Block level sharing of storage in microservers using lightpeak technology
Block level sharing of storage in microservers using Lightpeak technology
Introduction• Microservers are essentially servers that pack a lot of processors and storage in to their chassis.• Sharing of data in microservers is done using the ISCSI (Internet small computers system interface).• ISCSI uses conventional devices and cabling to implement data sharing.• Light Peak provides multi-protocol high-performance communications (10Gbps bandwidth) at extremely low cost and thus is an appealing alternative.
Existing Technology-ISCSI • ISCSI links storage devices on remote servers essentially emulating local storage bus over WAN. • Uses existing infrastructure and cabling to physically connect the systems. • Initiator- It deploys SCSI commands over an IP n/w. This can be done by hardware or software means. • Target- It is a storage resource located on an ISCSI server. • Storage array-The target resides here. It provides distinct ISCSI targets for numerous clients.
Proposed Technology-LBLK• In LBLK, we leverage Light Peak technology-a new optical interconnect technology developed by Intel.• The initiator directly communicates with the Block I/O (BIO) layer, bypassing the SCSI subsystem and I/O scheduler.• LBLK also employs a much simpler command set to reduce complexity.• The BIO translates these requests into data flow requests.• LBLK uses a lightweight communication protocol to provide in-order and reliable delivery service.
Working-Thunderbolt tech• It combines PCI Express and Display port into a serial data interface that can be carried over longer and less costly cables.• The Thunderbolt cable contains a pair of optical fibers that are used for upstream and downstream traffic.• The cables can carry any form of i/o.• Thunderbolt technology is equipped with full-duplex links.• Unlike bus-based I/O architectures, each Thunderbolt port on a computer is capable of providing the full bandwidth of the link in both directions• The technology functions using the standard drivers present in most OS’s of today.• All the features necessary to implement Thunderbolt are integrated into a single chip,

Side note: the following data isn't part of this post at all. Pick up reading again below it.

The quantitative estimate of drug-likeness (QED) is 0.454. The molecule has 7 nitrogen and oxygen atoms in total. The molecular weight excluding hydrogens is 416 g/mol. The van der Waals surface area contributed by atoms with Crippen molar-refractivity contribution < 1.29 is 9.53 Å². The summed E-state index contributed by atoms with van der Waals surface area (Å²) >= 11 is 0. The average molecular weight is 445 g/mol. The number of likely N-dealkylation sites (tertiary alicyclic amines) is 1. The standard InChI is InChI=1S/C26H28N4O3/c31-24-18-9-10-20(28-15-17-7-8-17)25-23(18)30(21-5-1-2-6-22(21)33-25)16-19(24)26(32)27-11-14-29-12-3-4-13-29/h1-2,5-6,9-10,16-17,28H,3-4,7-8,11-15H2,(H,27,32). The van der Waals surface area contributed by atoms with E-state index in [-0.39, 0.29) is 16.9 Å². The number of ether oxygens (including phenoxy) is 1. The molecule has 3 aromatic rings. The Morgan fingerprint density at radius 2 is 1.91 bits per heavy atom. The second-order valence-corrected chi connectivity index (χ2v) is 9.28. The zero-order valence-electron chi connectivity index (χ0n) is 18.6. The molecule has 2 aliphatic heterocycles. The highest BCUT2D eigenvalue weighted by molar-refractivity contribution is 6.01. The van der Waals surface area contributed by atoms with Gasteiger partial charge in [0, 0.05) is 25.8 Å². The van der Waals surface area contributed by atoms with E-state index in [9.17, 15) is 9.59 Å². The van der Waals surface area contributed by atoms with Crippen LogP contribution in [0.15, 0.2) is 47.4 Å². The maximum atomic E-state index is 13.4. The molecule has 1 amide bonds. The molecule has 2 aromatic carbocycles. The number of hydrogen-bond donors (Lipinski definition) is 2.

LBLK • First, the driver in the storage initiator is designed to run on lower- performance processors. • The initiator can directly communicate with the Block I/O. • The command set is much simpler and reduces complexity. • The new command set includes the following commands: Get partition, Map partition, Read, Write, Get time. • Block I/O layer issues a read BIO then directly skips to the data blocks skipping the i/o scheduler and request queue .
Comparison ISCSI LBLK Offers bandwidth of around 1Gbps. Offers bandwidth of up to 10Gbps High CPU utilization. CPU utilization is up to 30% lower.Uses obsolete i/o scheduling methods Obviates the need for i/o scheduling sincewhich becomes unnecessary for high the bandwidth offered is so high.performance SSD’s.Security offered is minimal and involves Data will be encrypted in all but the mostonly the most basic clear text protection et basic lightpeak setup.al.Considerable overheads between initiator Direct connection between initiator andand Block i/0. block i/o.
Advantages• Extremely high bandwidth of up to 10GBps.• Direct access to the Block i/o bypassing the SCSI subsystem and I/O scheduler reducing the overhead involved.• Up to 2x increase in performance over comparable ISCSI systems and 30% less CPU utilization.• LBLK achieves better fairness than ISCSI at a considerably reduced cost.• Much simpler command set.
Disadvantages• The big disadvantage to Light Peak is compatibility.• USB 3.0 is backward compatible with USB 2.0 which is the most widespread interface for computer peripherals. Light Peak would require a completely new set of peripheral devices to take full advantage of the interconnects speed and capabilities
Future Scope• New devices could be modeled around lightpeak technology to take full advantage of the advances it offers.• The technology will, in all probability replace USB 3.0 as the industry standard for high performance interconnects.• Cabling is currently implemented using fiber optics. Copper cabling is in contention as a cheaper alternative.
References• S. Addagatla, M. Shaw, S. Sinha et.al., “Direct network prototype leveraging Light Peak technology”.• Intel Corporation, Light Peak Technology, http://www.intel.com/go/lightpeak/index.html• J.Katcher, ”PostMark: A New File System Benchmark”, NetApp Technical Report TR- 3022